As about 30 countries scramble to protect their citizens from hunger by limiting food exports, the title of a front-page New York Times article calls out: "Hoarding Nations Drive Food Costs Ever Higher."
But where does responsible government action end and hoarding begin? (If the Irish government had begun a little hoarding instead of exporting grain in 1845, many deaths could have been avoided in the Irish potato famine.) It's not an easy question to answer, which suggests that it might be a perfect time to ask how countries got into this no-win, export-or-not quandary to begin with.
Part of the answer is the longstanding premise, assumed by international lending agencies, that nations should use their farmland to grow what's most profitable in world trade and use the proceeds to import food as needed. For decades countries have been "encouraged" -- even by making it a condition of a needed loan -- to use prime farmland to grow luxury and non-food items from coffee to cut flowers for export, and to adopt an agricultural model dependent on imported fertilizers, pesticides, and seeds.
At the same time international agencies, dominated by the industrial countries, have given this "advice," the U.S. and Europe have also been busy subsidizing their own agriculture at almost a billion dollars a day. Their huge subsidies make their farm commodity exports so cheap they undermine the sales by the very poor farmers in the Global South who they encouraged to depend on exports.
Surely today's deepening hunger crisis reveals the dangers of vulnerability to policies completely outside one's control. The end of hunger and real food security require provisioning from domestic resources wherever possible. This approach, combined with a solid international grain reserve to be released in response to unforeseeable setbacks, has the best chance of assuring adequate food supplies. Could we Americans ever breathe easy if we were dependent on imported food for our very survival? I doubt that any people could. Why is it that "energy independence" is embraced by the left and right, but you never even hear anyone utter the phrase "food independence?"
Analysts go on vying to tease out the varied pieces of the puzzle of today's renewed hunger crisis: Is it "hoarding" that's to be blamed? Is it heightened speculation? Is it the growing Asian elite's market-demand for grain-fed meat? The rising price of oil? The diversion of food to produce agrofuel? (A leaked World Bank report suggests that this diversion alone could have pushed prices up 75% since 2002.)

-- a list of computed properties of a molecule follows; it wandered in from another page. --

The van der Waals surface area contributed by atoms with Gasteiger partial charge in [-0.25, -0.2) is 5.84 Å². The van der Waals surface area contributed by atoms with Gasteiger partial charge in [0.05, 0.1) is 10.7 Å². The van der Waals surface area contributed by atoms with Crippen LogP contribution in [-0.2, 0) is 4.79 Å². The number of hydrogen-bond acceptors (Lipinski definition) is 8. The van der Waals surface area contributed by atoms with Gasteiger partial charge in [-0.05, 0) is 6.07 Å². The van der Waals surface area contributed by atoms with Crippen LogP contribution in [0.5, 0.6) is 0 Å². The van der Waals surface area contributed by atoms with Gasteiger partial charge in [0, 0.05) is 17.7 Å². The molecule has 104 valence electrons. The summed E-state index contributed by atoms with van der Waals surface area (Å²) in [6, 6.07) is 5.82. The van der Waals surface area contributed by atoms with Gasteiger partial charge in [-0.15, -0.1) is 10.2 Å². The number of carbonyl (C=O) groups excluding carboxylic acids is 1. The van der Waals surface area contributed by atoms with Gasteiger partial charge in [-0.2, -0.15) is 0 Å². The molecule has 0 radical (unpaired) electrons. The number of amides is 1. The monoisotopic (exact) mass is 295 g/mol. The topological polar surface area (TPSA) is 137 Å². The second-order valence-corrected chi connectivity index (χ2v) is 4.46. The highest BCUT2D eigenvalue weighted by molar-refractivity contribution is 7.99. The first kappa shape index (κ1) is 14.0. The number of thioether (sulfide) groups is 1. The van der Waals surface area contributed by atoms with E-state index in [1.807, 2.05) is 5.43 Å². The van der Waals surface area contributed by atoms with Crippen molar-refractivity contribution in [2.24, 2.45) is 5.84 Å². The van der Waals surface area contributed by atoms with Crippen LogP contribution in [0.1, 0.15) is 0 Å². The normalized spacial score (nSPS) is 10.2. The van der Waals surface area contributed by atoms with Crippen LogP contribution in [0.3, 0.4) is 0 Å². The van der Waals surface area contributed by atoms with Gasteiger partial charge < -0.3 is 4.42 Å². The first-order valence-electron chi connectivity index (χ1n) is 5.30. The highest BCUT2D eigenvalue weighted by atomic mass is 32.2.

But these questions avoid asking why we have failed to end hunger even in the good times.
For years, the world's more-than-ample supply of food -- keeping well ahead of population growth -- has left over 800 million hungry. Because we've not grasped the root causes, today's prices risk pushing another one hundred million people into the ranks of the hungry. No amount of lifting of agricultural trade barriers will address this longstanding, now intensified, crisis.
Understanding hunger begins here: In our world where the bottom 40 percent of us have to survive on just over three percent of world income and eight in ten live in societies where inequalities are worsening, the real "hoarding" is done by those with vastly disproportional income: Their market demand diverts 37 percent of the world's grain and about a third of the world fish catch to livestock, and now almost a third of U.S. corn to ethanol.
How could this extreme and worsening inequality happen? Because of our thin concept of democracy -- that elected government plus a one-rule economy (highest return to existing wealth) are all we need to meet human needs. As a result, economic and political power concentrate in such a way that policies emerge which defy the values and common-sense of most citizens.
For, where are everyday citizens who would choose to have their survival dependent on the vagaries of volatile international markets? Nowhere.
Thus, our hunger crisis is actually a democracy crisis. Hunger can be eliminated only as we remove the influence of concentrated wealth over public choices and ensure the ongoing, healthy distribution of power. The sooner we start recasting the crisis thusly, the sooner we'll all be able to thrive.
Frances Moore Lappé of the Small Planet Institute in Cambridge, Massachusetts, is the author of sixteen books, most recently Getting a Grip: Clarity, Creativity, and Courage in a World Gone Mad.